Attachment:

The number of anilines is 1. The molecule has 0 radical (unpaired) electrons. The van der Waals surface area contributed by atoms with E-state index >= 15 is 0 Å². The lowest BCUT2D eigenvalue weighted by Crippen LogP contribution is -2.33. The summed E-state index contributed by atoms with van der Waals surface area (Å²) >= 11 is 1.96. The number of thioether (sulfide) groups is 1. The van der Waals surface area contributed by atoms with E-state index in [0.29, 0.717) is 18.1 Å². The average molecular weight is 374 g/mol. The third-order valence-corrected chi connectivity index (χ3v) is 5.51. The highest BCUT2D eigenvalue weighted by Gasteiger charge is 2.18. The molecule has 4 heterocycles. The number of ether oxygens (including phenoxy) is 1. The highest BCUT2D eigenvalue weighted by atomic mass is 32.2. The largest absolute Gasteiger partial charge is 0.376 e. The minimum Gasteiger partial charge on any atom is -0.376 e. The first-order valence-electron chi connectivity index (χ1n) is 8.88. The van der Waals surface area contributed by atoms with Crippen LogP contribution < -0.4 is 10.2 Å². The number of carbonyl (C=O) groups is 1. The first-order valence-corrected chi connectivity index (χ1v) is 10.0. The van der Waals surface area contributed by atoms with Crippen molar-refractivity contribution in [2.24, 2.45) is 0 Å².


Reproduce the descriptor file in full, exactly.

The number of anilines is 1. The molecule has 0 radical (unpaired) electrons. The van der Waals surface area contributed by atoms with E-state index >= 15 is 0 Å². The lowest BCUT2D eigenvalue weighted by Crippen LogP contribution is -2.33. The summed E-state index contributed by atoms with van der Waals surface area (Å²) >= 11 is 1.96. The number of thioether (sulfide) groups is 1. The van der Waals surface area contributed by atoms with E-state index in [0.29, 0.717) is 18.1 Å². The average molecular weight is 374 g/mol. The third-order valence-corrected chi connectivity index (χ3v) is 5.51. The highest BCUT2D eigenvalue weighted by Gasteiger charge is 2.18. The molecule has 4 heterocycles. The number of ether oxygens (including phenoxy) is 1. The highest BCUT2D eigenvalue weighted by atomic mass is 32.2. The largest absolute Gasteiger partial charge is 0.376 e. The minimum Gasteiger partial charge on any atom is -0.376 e. The first-order valence-electron chi connectivity index (χ1n) is 8.88. The van der Waals surface area contributed by atoms with Crippen LogP contribution < -0.4 is 10.2 Å². The number of carbonyl (C=O) groups is 1. The first-order valence-corrected chi connectivity index (χ1v) is 10.0. The van der Waals surface area contributed by atoms with Crippen molar-refractivity contribution in [2.24, 2.45) is 0 Å².